11001 A MONUMENTAL WALNUT, EBONISED DISPLAY CABINET MOUNTED WITH VICTORIA BAS-RELIEF WARE PLAQUES FOR THE 1878 PARIS EXPOSITION UNIVERSELLE DESIGNED BY CHARLES TOFT, WEDGWOOD & SONS English. Signed And Dated, 1878. Measurements: Height: 112″ (284 cm) Width: 73″ (185 cm) Depth: 35 1/2″ (90 cm)
Of walnut with ebonized reeded moldings. Inset Wedgwood Victora bas-relief ware plaques on blue and green ground. The cabinet of angular projecting outline is surmounted by a gallery formed of Wedgwood foliated ballusters. The upper section with central glazed door enclosing reeded edged shelves of customized shapes. The side flanks divided by angular pilasters, enclosing shelved open continuous niches. The central oblique section with concealed drawer, the side returns of compliant shape. The conforming lower section with glazed central door and flanked by open shelved niches. The whole profusely mounted with Wedgwood panels of various shapes with subject matter including Hamlet, The Canterbury Tales, Othello, Paradise Lost and Comus. All raised on a plain plinth. The velvet lining probably original.
Stamped twice to exterior:
Wedgwood & Sons. Manufacturers. Etruria.
Chas Toft. Sc. 1878.
Private Collection, Paris
This monumental cabinet bears the signature of Charles Toft (1832–1909), chief modeler at the Wedgwood ceramics manufactory from 1877 to 1888. It was the focal point of the company’s installation at the extraordinary Paris Exposition Universelle of 1878 and figure 1 shows a sketch in ink preserved at the Wedgwood Museum archives indicating how the piece was to be dressed for this event. Wedgwood enjoyed considerable success at the exhibition, reflected by the company being awarded a gold medal by the judges1 and the present cabinet was mentioned in a number of reviews of the exhibition, both in the Illustrated Guide to the British Section and the Reports of the United States Commissioners, with almost identical wording, as “a cabinet, decorated with jasper plaques, illustrative of Chaucer, Shakespeare, and Milton, modeled and designed by C. Toft.”2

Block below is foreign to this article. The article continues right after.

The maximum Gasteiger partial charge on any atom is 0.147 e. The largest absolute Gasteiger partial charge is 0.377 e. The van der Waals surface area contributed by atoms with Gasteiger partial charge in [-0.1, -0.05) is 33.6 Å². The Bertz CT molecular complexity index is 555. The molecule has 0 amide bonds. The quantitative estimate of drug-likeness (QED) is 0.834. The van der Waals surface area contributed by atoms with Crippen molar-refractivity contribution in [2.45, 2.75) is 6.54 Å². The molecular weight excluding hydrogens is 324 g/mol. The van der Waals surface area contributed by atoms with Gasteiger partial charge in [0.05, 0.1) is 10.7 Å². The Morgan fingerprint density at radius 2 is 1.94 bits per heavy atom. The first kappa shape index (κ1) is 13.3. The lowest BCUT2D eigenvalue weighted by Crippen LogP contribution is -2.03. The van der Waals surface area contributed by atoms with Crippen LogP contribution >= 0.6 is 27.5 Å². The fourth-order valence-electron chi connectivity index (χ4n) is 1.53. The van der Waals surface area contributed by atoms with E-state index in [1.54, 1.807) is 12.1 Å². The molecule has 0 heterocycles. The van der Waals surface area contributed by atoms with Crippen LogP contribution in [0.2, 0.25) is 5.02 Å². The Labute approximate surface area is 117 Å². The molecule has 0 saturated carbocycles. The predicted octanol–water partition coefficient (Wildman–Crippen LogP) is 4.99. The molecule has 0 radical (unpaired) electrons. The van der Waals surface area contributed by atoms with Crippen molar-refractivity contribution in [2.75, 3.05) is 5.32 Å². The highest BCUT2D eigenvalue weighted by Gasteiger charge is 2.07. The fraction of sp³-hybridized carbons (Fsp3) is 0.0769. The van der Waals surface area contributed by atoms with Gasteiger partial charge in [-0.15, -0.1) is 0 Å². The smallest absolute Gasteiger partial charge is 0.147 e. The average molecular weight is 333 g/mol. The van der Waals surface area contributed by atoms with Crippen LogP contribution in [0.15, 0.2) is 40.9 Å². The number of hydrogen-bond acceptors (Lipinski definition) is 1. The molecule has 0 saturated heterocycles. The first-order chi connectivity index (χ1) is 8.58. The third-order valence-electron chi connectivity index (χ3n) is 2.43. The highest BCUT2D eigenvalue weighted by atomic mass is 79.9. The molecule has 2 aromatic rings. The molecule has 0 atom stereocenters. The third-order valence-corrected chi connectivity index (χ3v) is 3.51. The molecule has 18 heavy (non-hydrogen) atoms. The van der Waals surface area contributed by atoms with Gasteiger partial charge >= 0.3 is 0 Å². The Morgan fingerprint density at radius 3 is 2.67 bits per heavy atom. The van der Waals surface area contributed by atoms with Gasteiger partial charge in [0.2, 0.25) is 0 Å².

An indication of the great effort and expense that went into the design and manufacture of this piece is the fact that the plaques and other porcelain elements had to be custom made: the plaques to the central section are tapered to match the angle of the drawer and the flanking side panels, and the balustrades that form the gallery were almost certainly made only for this piece. The foliate sectional panels that form the leading edge of the projections are so narrow that it seems likely they were also customized. Another interesting refinement is the design of the ebony and brass handles to the slanted drawer; these were specially constructed to restrict the range of their ball joints to avoid damage to the central plaque.
The piece incorporates Toft’s recently created range of plaques in “Victoria bas-relief ware” depicting subjects from English literature. The theme of this cabinet would have chimed perfectly with the taste of the period; the arches of the upper section are topped by bas-reliefs of leading figures from the canon of English literature. In the center is a bust of William Shakespeare (1564-1616), flanked by personifications of Fame. On the right-hand side is a profile of John Milton (1608-1674), on the left is one of Geoffrey Chaucer (c. 1343-1400).